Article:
29 Now as they went out of Jericho, a great multitude followed Him. 30 And behold, two blind men sitting by the road, when they heard that Jesus was passing by, cried out, saying, “Have mercy on us, O Lord, Son of David!”
31 Then the multitude warned them that they should be quiet; but they cried out all the more, saying, “Have mercy on us, O Lord, Son of David!”
32 So Jesus stood still and called them, and said, “What do you want Me to do for you?”
33 They said to Him, “Lord, that our eyes may be opened.” 34 So Jesus had compassion and touched their eyes. And immediately their eyes received sight, and they followed Him.
This account also appears in Mark 10:46-52 and Luke 18:35-43. Luke says this happened while Jesus approached Jericho, Mark and Matthew while He was leaving.
In actuality there were two Jerichos, The Roman city lay about a mile east of Herod’s winter headquarters (also called Jericho) where the wealthy friends of the Herodian family lived near the palace and fortress. The healing of the blind man, evidently, took place while Jesus was going from one city to the other. Luke’s attention would be on the Herodian city, for his next recorded event, the calling of Zacchaeus, took place there. — KJV Commentary, pages 1214-1215.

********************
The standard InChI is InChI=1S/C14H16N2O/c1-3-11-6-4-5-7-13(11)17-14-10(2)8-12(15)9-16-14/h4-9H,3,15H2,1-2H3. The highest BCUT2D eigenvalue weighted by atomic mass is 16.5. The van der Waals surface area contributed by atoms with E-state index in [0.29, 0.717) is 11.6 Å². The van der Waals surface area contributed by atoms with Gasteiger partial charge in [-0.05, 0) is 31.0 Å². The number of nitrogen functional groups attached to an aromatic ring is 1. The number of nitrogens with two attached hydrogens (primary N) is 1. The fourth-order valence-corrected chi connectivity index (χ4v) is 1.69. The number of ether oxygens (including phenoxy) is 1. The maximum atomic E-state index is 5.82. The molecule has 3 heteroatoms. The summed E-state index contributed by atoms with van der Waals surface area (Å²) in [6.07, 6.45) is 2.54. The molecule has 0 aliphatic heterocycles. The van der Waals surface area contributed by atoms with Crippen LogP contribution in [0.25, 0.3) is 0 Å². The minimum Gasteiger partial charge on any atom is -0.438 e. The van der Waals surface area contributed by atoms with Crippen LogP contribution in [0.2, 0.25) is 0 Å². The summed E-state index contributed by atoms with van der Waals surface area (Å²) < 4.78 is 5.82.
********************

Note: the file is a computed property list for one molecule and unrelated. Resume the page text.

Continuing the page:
Or (and this makes more sense to me) Luke’s “coming nigh” can also be translated “was come nigh” or “was in the vicinity of.”